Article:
31 Mar Wind Damage and How We Minimize It
Shingle technology has come a LONG way since the concept was first introduced around 1893. As science and technology have brought along better materials and methods, it has unilaterally affected the way we live our lives, and the impacts on roofing are no exception. One of the most intriguing improvements has been in how we subvert wind damage.
From the inception of the asphalt shingle, all the way through to the 70’s, wind damage was a real problem. There were very few ways to combat this issue. The only option roofers had at their disposal was to smear hot, smelly (and likely carcinogenic) tar underneath the shingles in order to hold them down as much as possible. Despite the headache’s (both emotionally AND physically), this was not an incredibly effective method. The whole process was entirely contingent upon the roofer slathering on the tar liberally enough and evenly enough that there were no gaps in the tar anywhere around the roof. Consider that there is anywhere from 900-1,500 shingles installed on your average roof, and you can begin to understand why this approach to minimizing wind damage was such a challenge!
Then we began seeing the introduction of the fibreglass shingle, which is by far the most common asphalt shingle used today. This innovation was initially resisted, despite having much better fire rating, because the old “organic shingles” were heavier and therefore more stable against an onslaught of heavy winds.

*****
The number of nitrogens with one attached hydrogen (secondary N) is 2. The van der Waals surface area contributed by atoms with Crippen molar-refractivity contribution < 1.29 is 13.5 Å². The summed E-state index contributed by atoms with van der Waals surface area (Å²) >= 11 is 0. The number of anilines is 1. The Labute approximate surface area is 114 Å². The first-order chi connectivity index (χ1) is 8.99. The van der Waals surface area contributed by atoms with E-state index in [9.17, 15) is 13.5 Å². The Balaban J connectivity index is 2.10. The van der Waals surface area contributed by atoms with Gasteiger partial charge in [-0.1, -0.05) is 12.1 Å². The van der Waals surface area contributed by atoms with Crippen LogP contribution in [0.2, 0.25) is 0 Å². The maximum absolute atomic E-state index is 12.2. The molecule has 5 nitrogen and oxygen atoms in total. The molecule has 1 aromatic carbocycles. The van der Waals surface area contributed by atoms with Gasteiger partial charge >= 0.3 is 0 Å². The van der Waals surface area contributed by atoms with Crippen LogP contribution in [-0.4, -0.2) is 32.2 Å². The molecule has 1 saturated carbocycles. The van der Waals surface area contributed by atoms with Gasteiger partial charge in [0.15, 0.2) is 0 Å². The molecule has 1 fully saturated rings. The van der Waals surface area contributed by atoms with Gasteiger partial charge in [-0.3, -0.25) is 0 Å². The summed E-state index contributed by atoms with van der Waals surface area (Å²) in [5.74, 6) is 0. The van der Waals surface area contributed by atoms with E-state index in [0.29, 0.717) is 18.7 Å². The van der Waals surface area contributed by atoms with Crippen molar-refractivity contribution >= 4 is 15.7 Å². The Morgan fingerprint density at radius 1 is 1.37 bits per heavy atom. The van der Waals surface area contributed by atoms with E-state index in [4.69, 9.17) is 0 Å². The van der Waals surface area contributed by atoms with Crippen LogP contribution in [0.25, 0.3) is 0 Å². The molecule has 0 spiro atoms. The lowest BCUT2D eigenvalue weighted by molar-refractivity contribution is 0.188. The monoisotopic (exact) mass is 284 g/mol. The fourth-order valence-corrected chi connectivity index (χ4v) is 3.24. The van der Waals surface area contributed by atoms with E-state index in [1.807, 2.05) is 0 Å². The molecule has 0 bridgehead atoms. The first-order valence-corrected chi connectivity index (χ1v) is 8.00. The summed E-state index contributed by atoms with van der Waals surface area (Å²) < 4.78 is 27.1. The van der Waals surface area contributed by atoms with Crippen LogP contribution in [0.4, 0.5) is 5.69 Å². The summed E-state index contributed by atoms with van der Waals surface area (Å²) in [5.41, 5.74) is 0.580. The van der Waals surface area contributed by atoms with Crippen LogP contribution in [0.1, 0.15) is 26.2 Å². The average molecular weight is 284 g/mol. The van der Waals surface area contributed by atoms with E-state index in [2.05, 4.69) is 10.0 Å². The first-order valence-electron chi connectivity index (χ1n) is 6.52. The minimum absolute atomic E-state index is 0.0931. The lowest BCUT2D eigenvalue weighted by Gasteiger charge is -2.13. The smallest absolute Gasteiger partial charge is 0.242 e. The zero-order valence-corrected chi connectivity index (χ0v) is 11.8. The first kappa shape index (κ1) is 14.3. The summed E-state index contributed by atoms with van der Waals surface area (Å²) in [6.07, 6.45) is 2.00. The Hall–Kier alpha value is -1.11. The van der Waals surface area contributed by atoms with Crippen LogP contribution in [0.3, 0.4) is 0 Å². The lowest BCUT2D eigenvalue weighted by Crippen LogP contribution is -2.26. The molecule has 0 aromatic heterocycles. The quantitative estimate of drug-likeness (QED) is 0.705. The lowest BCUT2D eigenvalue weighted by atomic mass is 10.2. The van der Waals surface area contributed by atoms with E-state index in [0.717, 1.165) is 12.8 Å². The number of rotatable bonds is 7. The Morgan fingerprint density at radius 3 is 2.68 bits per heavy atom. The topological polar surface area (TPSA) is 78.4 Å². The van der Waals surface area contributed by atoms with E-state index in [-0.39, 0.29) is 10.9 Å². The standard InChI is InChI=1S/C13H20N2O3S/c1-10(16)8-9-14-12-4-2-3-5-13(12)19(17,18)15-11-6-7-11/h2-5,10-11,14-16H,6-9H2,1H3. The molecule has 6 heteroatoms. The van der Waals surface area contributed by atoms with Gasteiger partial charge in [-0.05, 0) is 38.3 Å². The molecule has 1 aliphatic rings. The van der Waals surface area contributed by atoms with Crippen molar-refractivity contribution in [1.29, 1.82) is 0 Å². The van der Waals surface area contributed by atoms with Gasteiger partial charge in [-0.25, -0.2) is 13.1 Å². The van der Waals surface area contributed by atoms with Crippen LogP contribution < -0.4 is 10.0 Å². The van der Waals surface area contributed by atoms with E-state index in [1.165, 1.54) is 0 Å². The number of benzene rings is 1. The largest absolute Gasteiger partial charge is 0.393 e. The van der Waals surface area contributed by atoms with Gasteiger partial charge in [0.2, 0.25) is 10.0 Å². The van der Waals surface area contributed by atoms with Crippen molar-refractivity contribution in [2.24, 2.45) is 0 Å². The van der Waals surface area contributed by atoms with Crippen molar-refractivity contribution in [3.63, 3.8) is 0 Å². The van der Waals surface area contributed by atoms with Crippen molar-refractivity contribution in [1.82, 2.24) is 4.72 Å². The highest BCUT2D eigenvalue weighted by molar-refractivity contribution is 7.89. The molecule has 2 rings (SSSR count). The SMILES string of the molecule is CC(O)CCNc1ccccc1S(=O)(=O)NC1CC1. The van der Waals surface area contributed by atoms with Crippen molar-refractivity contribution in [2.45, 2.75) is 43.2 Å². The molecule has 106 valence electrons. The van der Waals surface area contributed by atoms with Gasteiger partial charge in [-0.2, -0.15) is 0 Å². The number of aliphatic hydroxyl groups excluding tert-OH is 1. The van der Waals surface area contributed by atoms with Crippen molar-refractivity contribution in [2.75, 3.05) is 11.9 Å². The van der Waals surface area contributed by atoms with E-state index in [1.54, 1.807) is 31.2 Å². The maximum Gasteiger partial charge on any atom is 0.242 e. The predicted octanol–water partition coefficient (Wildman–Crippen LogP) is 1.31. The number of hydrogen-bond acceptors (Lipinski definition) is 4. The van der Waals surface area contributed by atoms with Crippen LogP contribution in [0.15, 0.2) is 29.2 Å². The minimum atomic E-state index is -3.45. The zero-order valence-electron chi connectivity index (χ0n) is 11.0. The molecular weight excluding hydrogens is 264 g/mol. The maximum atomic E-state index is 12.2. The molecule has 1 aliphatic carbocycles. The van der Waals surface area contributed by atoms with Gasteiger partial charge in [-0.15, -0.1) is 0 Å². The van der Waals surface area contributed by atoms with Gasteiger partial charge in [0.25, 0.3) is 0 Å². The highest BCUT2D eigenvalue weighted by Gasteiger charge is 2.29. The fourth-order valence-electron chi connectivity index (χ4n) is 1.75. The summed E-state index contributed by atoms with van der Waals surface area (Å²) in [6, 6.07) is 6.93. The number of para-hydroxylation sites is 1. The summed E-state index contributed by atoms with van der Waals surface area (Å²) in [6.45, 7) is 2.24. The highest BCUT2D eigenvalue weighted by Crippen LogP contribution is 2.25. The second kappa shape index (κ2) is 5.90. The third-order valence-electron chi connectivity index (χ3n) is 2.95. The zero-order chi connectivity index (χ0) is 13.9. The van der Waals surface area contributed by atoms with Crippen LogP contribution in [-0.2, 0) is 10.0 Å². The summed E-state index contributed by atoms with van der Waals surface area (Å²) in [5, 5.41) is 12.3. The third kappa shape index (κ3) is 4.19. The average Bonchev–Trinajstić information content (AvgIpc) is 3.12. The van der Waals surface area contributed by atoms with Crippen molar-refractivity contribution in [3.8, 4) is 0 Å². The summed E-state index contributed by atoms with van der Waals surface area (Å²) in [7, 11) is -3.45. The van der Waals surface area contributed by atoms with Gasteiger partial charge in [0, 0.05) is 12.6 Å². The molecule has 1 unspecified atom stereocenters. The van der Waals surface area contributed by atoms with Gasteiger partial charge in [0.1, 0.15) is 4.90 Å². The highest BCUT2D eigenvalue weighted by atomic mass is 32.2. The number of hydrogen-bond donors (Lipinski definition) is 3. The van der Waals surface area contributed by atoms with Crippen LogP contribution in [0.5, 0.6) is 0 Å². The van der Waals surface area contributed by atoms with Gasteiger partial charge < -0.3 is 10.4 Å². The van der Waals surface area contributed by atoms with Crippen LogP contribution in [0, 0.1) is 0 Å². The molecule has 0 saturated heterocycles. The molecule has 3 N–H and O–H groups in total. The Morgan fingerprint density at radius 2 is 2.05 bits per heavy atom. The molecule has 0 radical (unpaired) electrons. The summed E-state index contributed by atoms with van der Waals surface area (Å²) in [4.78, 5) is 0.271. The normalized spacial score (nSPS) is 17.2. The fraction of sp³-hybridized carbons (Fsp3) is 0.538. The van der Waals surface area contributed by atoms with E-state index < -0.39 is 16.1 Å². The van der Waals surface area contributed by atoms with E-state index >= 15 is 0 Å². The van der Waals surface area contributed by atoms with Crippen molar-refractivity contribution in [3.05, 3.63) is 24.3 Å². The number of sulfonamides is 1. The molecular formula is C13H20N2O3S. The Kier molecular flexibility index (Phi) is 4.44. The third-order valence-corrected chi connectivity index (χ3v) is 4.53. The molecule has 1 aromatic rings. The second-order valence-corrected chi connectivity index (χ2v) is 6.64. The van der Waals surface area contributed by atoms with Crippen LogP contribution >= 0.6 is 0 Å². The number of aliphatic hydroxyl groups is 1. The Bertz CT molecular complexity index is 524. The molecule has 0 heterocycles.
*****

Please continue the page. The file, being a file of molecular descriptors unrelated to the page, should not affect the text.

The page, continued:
That brings us to today, where technology has bestowed perhaps one of the most magically simple innovations in roofing in the last 50 years: the self-adhesive strip. Today, every single shingle comes equipped with a perfect tar line across the bottom, that heats up in the sun and melts itself to the shingle layer directly below it and seals. This not only saves a huge amount of time, but it also provides homeowners with a roof that is more resistant to wind and has allowed for the flourishing of the fibreglass shingle due to the fact that wind resistance is more related to the resistance of the self-adhesive strip than the physical weight of the shingle. This allows homeowners to select a shingle with a higher fire rating AND one that is lighter and not putting undue pressure on their roof.
But what about some other adverse effects that wind can have on your roof? Facilitiesnet.com had this to say about it:
“When people think about wind events they think, ‘oh well, it could tear the roof off my building or my roof could come loose,'”… “But the biggest effect of wind events that I’ve seen is the potential for wind-blown debris to damage the roof.” That means when inspecting the roof after a wind event, it’s not enough to check that areas are tight and that attachments are still good. Investigating what might have blown onto or across the roof is also necessary.
Shingle manufacturer Owen’s Corning suggest that:
“It’s also important to remember that not all storm damage is obvious and that hidden damage can cause problems weeks or even months after a storm. To be sure you don’t have hidden damage, have your roof inspected by a contractor you can trust to provide an honest assessment.”
Finally, Dayus Roofing emphasizes that when working with insurance companies, homeowners keep in mind that they have the right to choose whatever contractor they like.
So there you have it. A brief overview of what the modern homeowner needs to be aware of to keep their roof well protected from wind and storm damage. Stay safe out there, homeowners!